He wanted to show hotel guests the landscape of Scotland and hoped the map would become a tourist magnet.

Jan also wanted to show the coastline of the country Polish forces had been responsible for defending.

He is remembered as saying to hotel patrons: “I shall die but I shall leave my map as a gift to the Scottish people to thank them for the hospitality they showed the Poles when it was needed”.

After the hotel closed in 1985 and ownership of Barony Castle passed from the Tomasik family, the map fell gradually into disrepair.

But in 2010, Mapa Scotland was formed – a group of volunteers who were dedicated to restoring the map to its former glory

Thanks to grants from the Heritage Lottery and European Leader Fund, along with fundraising, that goal has now been achieved.

And it is hoped it will become both a visitor attraction and an educational resource for many generations to come.

With that in mind, a digital documentation team from Historic Environment Scotland spent five days on site, laser scanning the map to create a 3D model.

The team then spent several months, working with Mapa Scotland and the Polish Cultural Festival Association, to create an interactive app highlighting Scotland’s Polish heritage.

For Marta Pilarska, digital documentation intern with HES, the project proved to be a learning curve.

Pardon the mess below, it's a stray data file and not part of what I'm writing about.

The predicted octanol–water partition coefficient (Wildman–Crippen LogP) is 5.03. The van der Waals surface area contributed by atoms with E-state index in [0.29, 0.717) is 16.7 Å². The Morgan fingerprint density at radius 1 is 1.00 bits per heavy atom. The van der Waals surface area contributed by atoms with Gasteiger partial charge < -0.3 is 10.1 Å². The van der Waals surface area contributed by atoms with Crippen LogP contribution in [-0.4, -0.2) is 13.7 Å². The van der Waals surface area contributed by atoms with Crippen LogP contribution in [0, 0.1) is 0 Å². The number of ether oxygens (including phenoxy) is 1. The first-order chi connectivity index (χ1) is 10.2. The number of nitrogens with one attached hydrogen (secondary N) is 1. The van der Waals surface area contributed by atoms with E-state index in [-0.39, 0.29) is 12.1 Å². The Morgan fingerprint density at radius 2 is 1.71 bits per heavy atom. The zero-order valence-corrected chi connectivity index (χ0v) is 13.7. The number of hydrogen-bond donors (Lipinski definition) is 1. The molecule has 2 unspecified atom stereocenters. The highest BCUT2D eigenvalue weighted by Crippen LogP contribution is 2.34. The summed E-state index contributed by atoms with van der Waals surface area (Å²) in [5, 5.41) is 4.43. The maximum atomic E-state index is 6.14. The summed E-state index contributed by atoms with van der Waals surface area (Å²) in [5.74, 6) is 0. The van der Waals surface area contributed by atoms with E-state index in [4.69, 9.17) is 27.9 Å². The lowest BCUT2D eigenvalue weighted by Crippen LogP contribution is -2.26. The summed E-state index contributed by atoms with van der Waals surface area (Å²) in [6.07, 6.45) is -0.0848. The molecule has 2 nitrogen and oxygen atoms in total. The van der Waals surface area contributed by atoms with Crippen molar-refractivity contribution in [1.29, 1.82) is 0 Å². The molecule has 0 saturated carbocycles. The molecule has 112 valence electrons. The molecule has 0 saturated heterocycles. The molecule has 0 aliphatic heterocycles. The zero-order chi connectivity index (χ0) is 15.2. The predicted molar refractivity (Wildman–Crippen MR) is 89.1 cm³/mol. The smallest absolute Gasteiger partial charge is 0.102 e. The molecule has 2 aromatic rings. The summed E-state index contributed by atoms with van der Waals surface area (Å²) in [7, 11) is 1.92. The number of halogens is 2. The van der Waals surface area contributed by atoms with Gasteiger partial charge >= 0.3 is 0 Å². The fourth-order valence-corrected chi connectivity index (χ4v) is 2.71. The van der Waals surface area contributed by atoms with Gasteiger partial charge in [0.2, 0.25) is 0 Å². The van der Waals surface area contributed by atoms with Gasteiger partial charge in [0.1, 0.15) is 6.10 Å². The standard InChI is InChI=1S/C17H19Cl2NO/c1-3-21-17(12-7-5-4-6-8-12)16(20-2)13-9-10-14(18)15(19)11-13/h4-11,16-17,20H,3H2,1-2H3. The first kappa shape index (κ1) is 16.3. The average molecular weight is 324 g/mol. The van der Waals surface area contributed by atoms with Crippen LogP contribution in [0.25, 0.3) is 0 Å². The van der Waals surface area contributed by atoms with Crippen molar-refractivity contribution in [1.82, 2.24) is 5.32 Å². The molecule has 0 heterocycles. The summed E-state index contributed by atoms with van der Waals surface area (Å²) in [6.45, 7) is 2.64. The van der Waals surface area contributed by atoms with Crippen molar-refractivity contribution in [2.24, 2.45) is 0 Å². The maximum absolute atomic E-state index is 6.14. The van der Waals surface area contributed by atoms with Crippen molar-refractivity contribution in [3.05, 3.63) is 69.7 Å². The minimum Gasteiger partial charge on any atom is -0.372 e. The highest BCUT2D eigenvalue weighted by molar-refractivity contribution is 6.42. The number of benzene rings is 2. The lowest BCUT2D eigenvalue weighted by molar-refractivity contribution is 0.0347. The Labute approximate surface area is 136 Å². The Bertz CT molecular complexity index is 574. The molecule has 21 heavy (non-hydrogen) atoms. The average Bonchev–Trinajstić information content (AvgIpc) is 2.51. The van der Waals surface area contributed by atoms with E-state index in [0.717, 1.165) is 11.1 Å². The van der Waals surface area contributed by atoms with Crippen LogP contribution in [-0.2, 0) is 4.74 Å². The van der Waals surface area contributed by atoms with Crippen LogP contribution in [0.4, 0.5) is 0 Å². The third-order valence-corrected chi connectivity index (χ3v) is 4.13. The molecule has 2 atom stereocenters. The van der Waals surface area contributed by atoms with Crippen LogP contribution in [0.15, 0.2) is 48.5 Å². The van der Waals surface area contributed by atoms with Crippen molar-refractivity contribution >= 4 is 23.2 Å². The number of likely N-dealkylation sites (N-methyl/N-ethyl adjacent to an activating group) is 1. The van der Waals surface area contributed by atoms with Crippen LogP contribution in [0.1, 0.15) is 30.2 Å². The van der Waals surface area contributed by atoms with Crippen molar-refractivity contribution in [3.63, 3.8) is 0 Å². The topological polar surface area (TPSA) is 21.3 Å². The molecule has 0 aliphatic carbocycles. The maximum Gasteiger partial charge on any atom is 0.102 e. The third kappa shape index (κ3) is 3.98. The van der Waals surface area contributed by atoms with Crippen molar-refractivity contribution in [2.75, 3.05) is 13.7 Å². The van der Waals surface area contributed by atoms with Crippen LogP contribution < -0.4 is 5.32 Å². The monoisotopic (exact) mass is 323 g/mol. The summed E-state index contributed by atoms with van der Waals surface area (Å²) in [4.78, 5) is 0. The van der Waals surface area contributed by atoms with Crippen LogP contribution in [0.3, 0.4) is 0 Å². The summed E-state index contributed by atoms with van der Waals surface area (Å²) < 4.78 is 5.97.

She said: “I’m Polish and even I was discovering new connections between Poland and Scotland which I had never heard before.

“It was a really interesting project to be involved with.

“I knew the basics – the soldiers during the war years and that Bonnie Prince Charlie’s mother was Polish.

“But I never knew that 40,000 Scots emigrated to Poland in the 1600s and that many towns and areas are still named after Scotland.

“One of the quirkier facts we discovered was that a Polish folk dance, dating back to the 1600s, is actually based on a ceilidh dance.

“I had no idea about any of that until this project.”

Marta joined the HES team at an ideal time too – just one month before work started on the project.

She added: “I was in the perfect place at the perfect time – a nice coincidence.

“We hope people will enjoy finding out more about the two countries links and that teachers will also visit the map and use the digital app as a learning tool.”